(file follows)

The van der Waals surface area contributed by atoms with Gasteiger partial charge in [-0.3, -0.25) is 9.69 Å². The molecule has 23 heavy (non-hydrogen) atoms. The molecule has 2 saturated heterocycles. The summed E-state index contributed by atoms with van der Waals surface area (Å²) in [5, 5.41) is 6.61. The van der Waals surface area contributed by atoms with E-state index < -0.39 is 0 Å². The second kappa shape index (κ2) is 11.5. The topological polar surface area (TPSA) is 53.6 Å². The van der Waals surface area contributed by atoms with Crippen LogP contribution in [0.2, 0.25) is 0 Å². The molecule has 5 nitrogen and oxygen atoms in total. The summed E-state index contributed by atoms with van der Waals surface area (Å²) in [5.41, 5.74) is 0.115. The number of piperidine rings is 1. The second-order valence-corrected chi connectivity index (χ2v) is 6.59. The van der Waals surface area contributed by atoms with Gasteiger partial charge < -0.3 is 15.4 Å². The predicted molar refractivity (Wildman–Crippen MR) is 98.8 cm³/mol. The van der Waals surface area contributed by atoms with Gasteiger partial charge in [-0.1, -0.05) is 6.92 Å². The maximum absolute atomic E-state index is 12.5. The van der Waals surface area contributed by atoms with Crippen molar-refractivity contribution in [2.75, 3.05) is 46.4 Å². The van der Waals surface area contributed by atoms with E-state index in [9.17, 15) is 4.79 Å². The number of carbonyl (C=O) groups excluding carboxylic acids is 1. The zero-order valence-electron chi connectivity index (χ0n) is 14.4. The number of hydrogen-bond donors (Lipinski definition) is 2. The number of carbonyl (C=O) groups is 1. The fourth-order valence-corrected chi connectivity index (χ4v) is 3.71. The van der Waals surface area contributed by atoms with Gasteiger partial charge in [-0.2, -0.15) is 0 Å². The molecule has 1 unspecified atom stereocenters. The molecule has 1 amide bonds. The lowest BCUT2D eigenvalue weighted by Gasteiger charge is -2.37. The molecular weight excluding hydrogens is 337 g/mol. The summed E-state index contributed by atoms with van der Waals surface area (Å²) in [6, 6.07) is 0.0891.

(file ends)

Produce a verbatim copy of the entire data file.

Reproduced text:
The van der Waals surface area contributed by atoms with Gasteiger partial charge in [-0.3, -0.25) is 9.69 Å². The molecule has 23 heavy (non-hydrogen) atoms. The molecule has 2 saturated heterocycles. The summed E-state index contributed by atoms with van der Waals surface area (Å²) in [5, 5.41) is 6.61. The van der Waals surface area contributed by atoms with E-state index < -0.39 is 0 Å². The second kappa shape index (κ2) is 11.5. The topological polar surface area (TPSA) is 53.6 Å². The van der Waals surface area contributed by atoms with Crippen LogP contribution in [0.2, 0.25) is 0 Å². The molecule has 5 nitrogen and oxygen atoms in total. The summed E-state index contributed by atoms with van der Waals surface area (Å²) in [5.41, 5.74) is 0.115. The number of piperidine rings is 1. The second-order valence-corrected chi connectivity index (χ2v) is 6.59. The van der Waals surface area contributed by atoms with Gasteiger partial charge < -0.3 is 15.4 Å². The predicted molar refractivity (Wildman–Crippen MR) is 98.8 cm³/mol. The van der Waals surface area contributed by atoms with Gasteiger partial charge in [-0.1, -0.05) is 6.92 Å². The maximum absolute atomic E-state index is 12.5. The van der Waals surface area contributed by atoms with Crippen molar-refractivity contribution in [2.75, 3.05) is 46.4 Å². The van der Waals surface area contributed by atoms with E-state index in [9.17, 15) is 4.79 Å². The number of carbonyl (C=O) groups excluding carboxylic acids is 1. The zero-order valence-electron chi connectivity index (χ0n) is 14.4. The number of hydrogen-bond donors (Lipinski definition) is 2. The number of carbonyl (C=O) groups is 1. The fourth-order valence-corrected chi connectivity index (χ4v) is 3.71. The van der Waals surface area contributed by atoms with Gasteiger partial charge in [-0.2, -0.15) is 0 Å². The molecule has 1 unspecified atom stereocenters. The molecule has 1 amide bonds. The lowest BCUT2D eigenvalue weighted by Gasteiger charge is -2.37. The molecular weight excluding hydrogens is 337 g/mol. The summed E-state index contributed by atoms with van der Waals surface area (Å²) in [6, 6.07) is 0.0891.